Evidence of effectiveness does not equal successful implementation. Therefore, in order to truly impact the health of active individuals, more (implementation) effort should be placed on translating ‘proven’ preventive methods into practice.2–4 ,9 In recent years, research frameworks leading to successful implementation in sports injury prevention have been described.5–8 Importantly, these frameworks are supportive of research on implementation but do not provide a practical guideline on how to effectively translate research evidence into practice. In addition, the research frameworks tend to only draw on available evidence about efficacious interventions, with little or no consideration of whether or not they necessarily fit the athlete's practical context. In doing so, they use a top-down approach of trying to translate objective research outcomes into the end-user's expectations, an attempt that has proven feasible in lifestyle interventions.3 To overcome these mentioned drawbacks, the KTS described in this paper has been developed specifically to bridge the gap between knowledge derived from research on the one side and evidence-based usable information and tools for practice on the other. KTS integrates existing implementation research frameworks into a tool for practice, by which practical issues are linked to available evidence and practical and sustainable products are developed and evaluated in their intended context. In short, it combines both top-down and bottom-up approaches to ensure greater implementation success.

What are the new findings?

  • The Knowledge Transfer Scheme (KTS) integrates the existing implementation research frameworks into a tool for practice, by which practical issues are linked to available evidence.

  • Knowledge translation is an iterative bottom-up/top-down process based on a conversation between researchers, practitioners and the target community.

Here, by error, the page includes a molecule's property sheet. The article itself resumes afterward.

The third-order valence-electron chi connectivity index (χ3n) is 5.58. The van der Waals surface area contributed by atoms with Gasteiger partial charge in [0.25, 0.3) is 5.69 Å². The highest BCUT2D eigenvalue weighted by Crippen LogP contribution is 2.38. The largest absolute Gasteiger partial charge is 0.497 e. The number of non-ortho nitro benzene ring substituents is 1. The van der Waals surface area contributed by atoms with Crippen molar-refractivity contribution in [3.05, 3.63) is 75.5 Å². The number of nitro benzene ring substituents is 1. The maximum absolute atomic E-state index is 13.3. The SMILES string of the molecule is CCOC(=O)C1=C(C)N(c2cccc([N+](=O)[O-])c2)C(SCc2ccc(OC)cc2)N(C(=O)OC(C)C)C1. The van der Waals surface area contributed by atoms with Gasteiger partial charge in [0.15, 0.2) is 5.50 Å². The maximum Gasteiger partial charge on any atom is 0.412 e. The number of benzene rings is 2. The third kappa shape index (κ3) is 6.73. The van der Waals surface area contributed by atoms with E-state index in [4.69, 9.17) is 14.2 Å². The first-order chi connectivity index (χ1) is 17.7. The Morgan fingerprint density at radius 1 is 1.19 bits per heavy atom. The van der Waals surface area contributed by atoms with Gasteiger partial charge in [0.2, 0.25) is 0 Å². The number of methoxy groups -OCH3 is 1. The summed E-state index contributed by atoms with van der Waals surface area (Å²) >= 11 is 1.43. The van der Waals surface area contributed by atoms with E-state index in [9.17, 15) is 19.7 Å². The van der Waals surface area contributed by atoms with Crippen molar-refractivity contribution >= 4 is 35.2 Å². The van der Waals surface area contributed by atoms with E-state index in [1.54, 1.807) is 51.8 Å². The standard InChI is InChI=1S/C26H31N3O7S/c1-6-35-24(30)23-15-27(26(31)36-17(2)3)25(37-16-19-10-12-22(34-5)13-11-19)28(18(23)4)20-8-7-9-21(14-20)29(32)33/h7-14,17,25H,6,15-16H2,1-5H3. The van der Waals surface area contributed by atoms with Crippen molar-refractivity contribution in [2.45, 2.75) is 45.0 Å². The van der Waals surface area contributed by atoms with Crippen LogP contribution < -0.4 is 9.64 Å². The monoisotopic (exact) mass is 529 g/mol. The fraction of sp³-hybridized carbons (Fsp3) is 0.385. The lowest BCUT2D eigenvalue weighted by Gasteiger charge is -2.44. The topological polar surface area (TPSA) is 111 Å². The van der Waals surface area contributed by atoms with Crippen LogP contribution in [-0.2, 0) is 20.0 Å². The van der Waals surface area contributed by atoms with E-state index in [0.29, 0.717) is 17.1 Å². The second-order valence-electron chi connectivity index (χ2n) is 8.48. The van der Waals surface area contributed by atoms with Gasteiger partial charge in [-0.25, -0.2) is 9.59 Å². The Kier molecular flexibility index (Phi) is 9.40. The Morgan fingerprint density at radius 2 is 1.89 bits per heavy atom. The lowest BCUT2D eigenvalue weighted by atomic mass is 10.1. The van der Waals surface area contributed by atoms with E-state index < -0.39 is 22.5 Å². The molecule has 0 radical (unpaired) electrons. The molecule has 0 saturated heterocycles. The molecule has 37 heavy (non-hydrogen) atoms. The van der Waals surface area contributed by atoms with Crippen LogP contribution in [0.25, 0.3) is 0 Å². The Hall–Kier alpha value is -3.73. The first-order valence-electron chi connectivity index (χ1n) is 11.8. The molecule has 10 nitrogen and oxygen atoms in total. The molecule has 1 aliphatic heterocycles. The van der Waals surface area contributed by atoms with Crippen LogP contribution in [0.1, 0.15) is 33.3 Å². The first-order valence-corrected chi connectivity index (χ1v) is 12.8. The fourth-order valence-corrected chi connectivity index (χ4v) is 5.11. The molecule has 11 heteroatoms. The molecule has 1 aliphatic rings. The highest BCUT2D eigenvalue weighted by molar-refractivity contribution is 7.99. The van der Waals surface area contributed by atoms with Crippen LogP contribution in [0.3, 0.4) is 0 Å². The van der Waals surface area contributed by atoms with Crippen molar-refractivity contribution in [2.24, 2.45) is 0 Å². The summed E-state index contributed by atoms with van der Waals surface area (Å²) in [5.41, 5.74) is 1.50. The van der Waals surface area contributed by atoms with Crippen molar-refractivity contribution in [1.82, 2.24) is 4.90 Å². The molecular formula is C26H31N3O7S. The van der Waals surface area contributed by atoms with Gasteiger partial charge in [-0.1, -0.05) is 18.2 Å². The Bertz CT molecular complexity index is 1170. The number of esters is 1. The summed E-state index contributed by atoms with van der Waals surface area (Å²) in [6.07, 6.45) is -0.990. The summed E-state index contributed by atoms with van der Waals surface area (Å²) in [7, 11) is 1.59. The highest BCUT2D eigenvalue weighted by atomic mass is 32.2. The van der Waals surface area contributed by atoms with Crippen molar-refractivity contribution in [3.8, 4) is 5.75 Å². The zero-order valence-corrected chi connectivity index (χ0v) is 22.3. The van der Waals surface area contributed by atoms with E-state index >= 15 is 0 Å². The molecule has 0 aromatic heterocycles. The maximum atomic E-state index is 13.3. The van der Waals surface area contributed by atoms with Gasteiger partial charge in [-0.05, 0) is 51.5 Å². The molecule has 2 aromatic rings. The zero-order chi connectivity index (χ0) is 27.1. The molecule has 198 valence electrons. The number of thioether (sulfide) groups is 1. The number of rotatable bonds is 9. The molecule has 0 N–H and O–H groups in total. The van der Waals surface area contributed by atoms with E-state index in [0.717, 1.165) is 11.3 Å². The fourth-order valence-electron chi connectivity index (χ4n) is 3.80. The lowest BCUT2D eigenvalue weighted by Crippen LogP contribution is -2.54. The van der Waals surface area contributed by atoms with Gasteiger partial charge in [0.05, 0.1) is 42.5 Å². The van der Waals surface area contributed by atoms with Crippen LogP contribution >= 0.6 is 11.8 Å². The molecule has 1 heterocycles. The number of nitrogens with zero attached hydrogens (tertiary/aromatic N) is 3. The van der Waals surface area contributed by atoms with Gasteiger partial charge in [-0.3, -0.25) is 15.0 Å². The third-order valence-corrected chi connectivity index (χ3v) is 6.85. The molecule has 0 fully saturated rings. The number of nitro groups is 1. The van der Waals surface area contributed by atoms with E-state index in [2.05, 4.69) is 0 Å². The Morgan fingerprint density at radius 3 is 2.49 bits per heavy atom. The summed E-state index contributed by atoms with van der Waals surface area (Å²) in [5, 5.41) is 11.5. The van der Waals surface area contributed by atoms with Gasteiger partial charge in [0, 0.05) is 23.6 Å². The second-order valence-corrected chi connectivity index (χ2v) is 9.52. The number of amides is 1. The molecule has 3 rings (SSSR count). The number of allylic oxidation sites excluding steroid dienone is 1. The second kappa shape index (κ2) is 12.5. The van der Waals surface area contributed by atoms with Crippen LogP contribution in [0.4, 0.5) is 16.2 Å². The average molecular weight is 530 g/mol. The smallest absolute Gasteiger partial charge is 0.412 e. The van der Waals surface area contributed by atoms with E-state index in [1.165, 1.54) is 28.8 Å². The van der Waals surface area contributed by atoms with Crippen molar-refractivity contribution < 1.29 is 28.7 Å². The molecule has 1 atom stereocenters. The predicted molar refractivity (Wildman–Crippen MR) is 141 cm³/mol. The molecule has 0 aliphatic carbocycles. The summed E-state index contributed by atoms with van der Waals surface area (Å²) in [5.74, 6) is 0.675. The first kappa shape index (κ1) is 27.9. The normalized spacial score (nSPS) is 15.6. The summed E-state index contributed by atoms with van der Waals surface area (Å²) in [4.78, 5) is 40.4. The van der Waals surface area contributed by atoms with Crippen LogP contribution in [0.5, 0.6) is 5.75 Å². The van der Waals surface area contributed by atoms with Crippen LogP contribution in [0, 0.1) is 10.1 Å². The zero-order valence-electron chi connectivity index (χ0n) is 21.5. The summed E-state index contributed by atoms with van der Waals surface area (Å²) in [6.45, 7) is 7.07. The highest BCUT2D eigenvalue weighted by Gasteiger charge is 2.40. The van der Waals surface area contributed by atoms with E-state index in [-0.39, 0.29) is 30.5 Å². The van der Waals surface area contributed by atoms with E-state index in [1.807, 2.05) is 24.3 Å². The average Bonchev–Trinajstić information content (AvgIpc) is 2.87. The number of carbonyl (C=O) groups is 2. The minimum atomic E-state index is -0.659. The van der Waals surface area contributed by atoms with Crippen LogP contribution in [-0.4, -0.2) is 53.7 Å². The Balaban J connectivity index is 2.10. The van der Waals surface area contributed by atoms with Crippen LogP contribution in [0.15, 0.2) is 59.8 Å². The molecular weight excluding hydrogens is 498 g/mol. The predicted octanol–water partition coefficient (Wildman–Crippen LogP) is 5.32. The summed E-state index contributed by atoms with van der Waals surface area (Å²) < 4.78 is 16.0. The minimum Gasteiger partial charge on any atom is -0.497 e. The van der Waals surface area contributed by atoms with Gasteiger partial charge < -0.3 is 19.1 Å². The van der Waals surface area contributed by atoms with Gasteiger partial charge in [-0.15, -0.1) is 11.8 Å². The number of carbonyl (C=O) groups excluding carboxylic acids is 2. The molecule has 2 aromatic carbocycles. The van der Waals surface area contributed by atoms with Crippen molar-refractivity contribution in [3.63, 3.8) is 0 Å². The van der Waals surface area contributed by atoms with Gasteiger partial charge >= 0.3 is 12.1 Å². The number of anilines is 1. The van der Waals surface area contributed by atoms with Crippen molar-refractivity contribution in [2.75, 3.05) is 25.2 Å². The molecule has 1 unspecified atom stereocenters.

• Multidisciplinary Knowledge Transfer Groups play a key role in the translation of evidence into practice actions.

How might it impact on clinical practice in the near future?

  • KTS provides a practical tool to answer questions from practice with available scientific evidence.

  • Through the application of KTS, a better fit between practical problems and scientific evidence is achieved, providing sustainable implementation.

  • KTS provides a platform for practice and research to engage jointly in the development of an evidence-based product to be implemented in practice.

Acknowledgments

The authors would like to thank Marja Westhoff of The Netherlands Organisation for Health Research and Development (ZonMw) for her feedback on the ideas presented in this manuscript.

References

View Abstract

Footnotes

  • Contributors EV, AB and NV contributed equally to the conception of the manuscript. CFF contributed to the writing of the manuscript and provided critical or other input during various paper drafts.

  • Funding This study was financially supported by The Netherlands Organisation for Health Research and Development (ZonMw). Caroline Finch was supported by a National Health and Medical Research Council (of Australia) Principal Research Fellowship (ID:565900)

  • Competing interests None.

  • Provenance and peer review Not commissioned; externally peer reviewed.